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LovesMyDunnBoy 08-13-2011 03:55 PM

How can I get my mare ready for trail riding?
I got a new mare, she's a real good girl. Very willing to do what I ask, and even if she doesn't understand she tries her best. What are some ways I can further despook her and get her as bombproof as possible? We have been playing in the water in our drive way, lol, and she will walk thru water easily. Other than that I don't know what else.

Also, she is an ex barrel horse, and any tips to slow her down some. She has a very go go go attitude when it comes to riding.

Thanks! Any suggestions appreciated :)
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pintophile 08-13-2011 06:11 PM

The only way to make a good trail horse is to trail ride. Preparing at home only goes so far. Nothing is the same as actually getting her the experience.

Just go out, ride, and have fun.

PaintHorseMares 08-13-2011 09:23 PM


Originally Posted by pintophile (Post 1135638)
The only way to make a good trail horse is to trail ride. Preparing at home only goes so far. Nothing is the same as actually getting her the experience.

Just go out, ride, and have fun.

Exactly. Many people think that trail riding is just a simple, lazy walk down a path that any horse can do without any effort at all. In reality, every ride is different, even if you are riding the same trail over and over. Horses do not like change, and out in the real world the smells, sounds, wind, animals, etc. are always different.
You can work on de-spooking at home with plastic bags, tree branches, etc, but keep in mind that your horse knows that she is still at home, and home is a safe place.

People often ask me how you get a horse like our youngest (7 years) to the point of our seasoned, 'bombproof', lead mare (17 years), and I always answer '10 years in age and a couple thousand miles'. There are no shortcuts...enjoy your mare and ride, ride, ride.

As for slowing her down, if she hasn't been worked a lot, very fresh horses will typically have that "let's go" attitude. First, never let your horse pick the speed, even if you feel comfortable going fast(er). If I'm on a fresh horse that wants to go, I'll work lots of up/down stop/walk/trot transitions and lots of turns to insure I'm controlling the speed and getting some softness.

LovesMyDunnBoy 08-13-2011 09:56 PM

That makes sense about despooking her. And as for slowing her down, here's the thing. She doesn't really listen to the bit hah. The person who owned her told me (after I had her home mind you) well she does bolt, but with some persistence she'll stop, really?! I am so upset with her. But back to the point, today I completely tacked her up and lead her around with my boyfriend on her. She was practically dragging me or trying to run me over. It was excusing. It seems like as soon as she's tacked up, she trys plowing over me. Her breathing gets fast and it seems like all she wants to do it take off running.
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Cherie 08-13-2011 11:34 PM

This horse has a lot more problems than just needing seasoned on trails. She needs basic manners.

Stop trying tolead her with a person on her. Teach her to lead without pulling on the lead-rope and without going past you.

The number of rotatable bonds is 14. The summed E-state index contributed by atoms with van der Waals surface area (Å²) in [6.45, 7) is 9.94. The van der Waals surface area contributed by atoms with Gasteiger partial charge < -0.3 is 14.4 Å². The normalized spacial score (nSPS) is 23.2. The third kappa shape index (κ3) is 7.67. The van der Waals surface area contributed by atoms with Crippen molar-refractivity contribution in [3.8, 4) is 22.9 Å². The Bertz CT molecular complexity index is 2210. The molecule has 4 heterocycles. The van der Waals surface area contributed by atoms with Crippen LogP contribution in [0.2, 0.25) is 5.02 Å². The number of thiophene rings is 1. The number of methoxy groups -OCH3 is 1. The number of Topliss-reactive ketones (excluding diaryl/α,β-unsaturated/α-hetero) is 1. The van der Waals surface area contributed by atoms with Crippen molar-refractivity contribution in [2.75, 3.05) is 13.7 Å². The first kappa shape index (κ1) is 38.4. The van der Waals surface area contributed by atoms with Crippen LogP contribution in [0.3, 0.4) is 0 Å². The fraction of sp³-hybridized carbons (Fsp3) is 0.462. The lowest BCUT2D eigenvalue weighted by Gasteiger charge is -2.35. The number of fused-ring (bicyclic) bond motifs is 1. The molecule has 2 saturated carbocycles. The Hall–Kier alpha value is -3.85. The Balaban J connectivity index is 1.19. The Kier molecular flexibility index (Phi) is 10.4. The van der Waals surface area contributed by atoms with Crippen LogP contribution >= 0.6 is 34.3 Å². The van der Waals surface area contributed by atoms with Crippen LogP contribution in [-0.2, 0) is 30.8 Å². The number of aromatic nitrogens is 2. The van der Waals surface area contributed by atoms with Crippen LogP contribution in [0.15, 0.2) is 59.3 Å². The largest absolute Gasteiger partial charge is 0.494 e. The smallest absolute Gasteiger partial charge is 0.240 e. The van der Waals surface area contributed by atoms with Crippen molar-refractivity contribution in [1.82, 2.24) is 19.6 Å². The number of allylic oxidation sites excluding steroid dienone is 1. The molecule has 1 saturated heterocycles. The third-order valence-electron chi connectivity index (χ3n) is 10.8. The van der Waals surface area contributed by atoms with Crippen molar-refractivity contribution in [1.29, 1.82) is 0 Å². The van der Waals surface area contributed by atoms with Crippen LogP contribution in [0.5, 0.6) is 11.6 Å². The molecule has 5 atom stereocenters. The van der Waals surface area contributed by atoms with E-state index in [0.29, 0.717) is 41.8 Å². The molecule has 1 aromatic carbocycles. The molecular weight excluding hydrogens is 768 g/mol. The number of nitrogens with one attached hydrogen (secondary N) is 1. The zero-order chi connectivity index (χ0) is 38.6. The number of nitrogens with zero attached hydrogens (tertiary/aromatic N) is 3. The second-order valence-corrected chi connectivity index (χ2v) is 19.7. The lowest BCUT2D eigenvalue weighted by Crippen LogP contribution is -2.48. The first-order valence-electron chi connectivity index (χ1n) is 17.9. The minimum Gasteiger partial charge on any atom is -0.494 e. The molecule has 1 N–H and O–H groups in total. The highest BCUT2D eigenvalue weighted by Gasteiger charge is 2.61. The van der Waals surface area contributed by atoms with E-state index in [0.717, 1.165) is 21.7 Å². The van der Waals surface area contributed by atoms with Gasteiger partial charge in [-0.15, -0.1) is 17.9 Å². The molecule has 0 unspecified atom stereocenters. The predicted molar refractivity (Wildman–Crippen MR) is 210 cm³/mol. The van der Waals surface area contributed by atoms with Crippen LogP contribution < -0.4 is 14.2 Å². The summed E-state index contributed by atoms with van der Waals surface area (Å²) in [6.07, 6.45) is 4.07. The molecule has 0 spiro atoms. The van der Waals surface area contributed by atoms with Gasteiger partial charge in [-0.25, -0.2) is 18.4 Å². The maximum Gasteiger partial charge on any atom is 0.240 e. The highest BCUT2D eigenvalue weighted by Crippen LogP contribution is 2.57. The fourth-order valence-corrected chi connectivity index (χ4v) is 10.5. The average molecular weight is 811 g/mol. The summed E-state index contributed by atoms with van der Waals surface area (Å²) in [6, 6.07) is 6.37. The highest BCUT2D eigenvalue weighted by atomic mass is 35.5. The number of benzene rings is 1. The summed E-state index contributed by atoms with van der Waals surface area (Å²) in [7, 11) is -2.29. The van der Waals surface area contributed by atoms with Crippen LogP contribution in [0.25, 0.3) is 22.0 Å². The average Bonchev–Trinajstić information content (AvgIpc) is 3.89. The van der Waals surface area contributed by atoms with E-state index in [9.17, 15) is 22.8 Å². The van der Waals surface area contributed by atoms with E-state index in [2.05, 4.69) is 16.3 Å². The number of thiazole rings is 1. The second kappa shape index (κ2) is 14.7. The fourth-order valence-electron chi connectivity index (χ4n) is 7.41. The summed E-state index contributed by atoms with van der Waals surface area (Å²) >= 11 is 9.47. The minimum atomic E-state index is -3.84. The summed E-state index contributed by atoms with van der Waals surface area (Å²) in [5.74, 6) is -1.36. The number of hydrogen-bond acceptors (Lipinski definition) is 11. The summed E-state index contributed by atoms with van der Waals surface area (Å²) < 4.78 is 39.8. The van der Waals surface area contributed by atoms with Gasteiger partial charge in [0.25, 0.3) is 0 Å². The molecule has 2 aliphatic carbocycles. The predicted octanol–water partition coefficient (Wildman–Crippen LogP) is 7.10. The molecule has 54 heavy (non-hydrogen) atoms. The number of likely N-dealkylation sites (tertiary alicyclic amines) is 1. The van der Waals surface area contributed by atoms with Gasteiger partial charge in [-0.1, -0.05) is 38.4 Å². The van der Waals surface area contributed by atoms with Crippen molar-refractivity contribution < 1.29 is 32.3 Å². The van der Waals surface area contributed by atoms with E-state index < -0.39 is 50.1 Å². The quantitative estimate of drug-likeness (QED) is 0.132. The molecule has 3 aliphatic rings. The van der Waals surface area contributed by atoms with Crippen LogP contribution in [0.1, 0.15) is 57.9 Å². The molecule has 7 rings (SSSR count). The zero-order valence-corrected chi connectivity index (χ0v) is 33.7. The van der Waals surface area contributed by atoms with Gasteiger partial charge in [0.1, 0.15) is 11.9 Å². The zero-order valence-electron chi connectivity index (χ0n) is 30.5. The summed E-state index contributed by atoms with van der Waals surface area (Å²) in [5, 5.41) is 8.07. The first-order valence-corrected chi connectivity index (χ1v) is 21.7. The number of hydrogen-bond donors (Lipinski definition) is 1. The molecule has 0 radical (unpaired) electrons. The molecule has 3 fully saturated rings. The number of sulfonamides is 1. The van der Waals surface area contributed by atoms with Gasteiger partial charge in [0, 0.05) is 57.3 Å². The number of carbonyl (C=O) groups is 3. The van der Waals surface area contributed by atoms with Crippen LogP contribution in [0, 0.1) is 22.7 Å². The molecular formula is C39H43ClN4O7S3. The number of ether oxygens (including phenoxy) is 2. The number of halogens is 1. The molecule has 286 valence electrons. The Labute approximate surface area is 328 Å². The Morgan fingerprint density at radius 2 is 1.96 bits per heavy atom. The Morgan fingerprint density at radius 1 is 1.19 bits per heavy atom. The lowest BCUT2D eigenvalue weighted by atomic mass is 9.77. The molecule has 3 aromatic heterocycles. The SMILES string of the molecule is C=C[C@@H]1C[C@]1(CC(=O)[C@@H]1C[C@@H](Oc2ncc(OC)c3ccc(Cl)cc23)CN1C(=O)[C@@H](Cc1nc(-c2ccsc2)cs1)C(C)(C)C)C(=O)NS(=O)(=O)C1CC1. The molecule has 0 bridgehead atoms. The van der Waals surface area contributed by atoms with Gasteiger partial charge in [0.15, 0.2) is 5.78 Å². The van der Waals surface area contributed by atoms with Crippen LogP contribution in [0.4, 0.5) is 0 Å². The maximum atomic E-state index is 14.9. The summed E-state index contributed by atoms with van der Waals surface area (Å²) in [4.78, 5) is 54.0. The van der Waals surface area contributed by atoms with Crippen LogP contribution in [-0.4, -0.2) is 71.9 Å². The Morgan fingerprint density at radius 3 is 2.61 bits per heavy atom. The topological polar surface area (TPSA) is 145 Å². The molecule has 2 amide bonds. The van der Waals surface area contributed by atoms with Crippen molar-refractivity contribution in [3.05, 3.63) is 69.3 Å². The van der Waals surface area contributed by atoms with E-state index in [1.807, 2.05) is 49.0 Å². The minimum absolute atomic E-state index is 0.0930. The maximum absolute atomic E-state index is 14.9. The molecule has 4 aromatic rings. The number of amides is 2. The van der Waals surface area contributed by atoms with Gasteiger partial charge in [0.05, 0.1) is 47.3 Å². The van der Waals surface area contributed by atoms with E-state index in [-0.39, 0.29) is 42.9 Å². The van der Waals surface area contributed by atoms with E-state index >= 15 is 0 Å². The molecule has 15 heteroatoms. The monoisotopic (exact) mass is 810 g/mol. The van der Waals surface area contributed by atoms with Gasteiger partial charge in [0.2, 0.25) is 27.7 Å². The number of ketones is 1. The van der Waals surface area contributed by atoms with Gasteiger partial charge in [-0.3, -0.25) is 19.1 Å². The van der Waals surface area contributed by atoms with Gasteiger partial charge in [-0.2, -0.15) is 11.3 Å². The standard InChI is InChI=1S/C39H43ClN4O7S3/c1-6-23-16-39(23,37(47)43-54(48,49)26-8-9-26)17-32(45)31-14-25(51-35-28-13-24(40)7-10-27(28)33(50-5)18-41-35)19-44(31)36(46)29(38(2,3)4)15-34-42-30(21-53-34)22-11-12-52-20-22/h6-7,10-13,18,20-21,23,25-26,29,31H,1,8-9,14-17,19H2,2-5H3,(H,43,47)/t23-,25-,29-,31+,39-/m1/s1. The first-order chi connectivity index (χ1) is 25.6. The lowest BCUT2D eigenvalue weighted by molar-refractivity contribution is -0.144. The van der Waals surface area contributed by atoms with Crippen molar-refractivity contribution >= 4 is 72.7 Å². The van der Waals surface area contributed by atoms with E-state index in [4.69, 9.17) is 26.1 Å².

Teach her what "Whoa!" means.

Teach her to back up, move her hips over each direction, move her shoulders over each direction and teach her to back up and back up and back up. You need to be in charge of every move she makes on the ground before you have any hope of getting her respect under saddle.

I do not believe in 'de-spooking' horses beyond the basic sacking out they get prior to saddling and riding. I believe in teaching them that I am in charge and they are to do everything I ask and go everywhere I point their heads -- without hesitation. When they respect their rider and go everywhere their rider asks, the spooks are just not there anymore.

So, no matter what you want to do with your horse, you need to start with respect -- first in hand than then under saddle.

LovesMyDunnBoy 08-14-2011 12:45 AM

Well I just bought her a week ago, and I notice when the woman tried haltering her that she was a complete pushover, like "ok, put you head in the halter, no please stand still" she was not very firm with her. And her manners have actually improve believe it or not. And I have been doing some thing such as just leading and making her respect my space, I stop her and back her up when she rushed ahead. As far as leading she is just fine now, but when someone is on her or she is tacked up she completely ignores me. If she tries going somewhere, such as the fence line to see her buddie, I turn her around and walk her the other way. I think her owner before me just let her get away with everything. She said she can't be bathed or flysprayed, I have done both with not too much of a fuss. She is scared, but my confidence of it calms her some. Her owner seemed ignorant when it comes to horses..
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tinyliny 08-14-2011 04:03 AM

please listen to Cherie here. There are too many holes in the training to consider going out on the trail yet. A bolter? walks through the bit and into a human on foot? Yikes, you 've got more work to do before you put her out there. I think you seem to have a bit of a start, erasing the lack of training of the former owner, but again, really look carefully at Cherie's post. she knows what she's talking about here.

LovesMyDunnBoy 08-14-2011 12:49 PM

Yes, I plan on going outside sometime when it's stops raining and taking her advice. And I hadn't planned on taking her on trails anytime soon, it was just for the future once I have got her under control. How could I get her to move her shoulders away from me, she moves her hips just fine.
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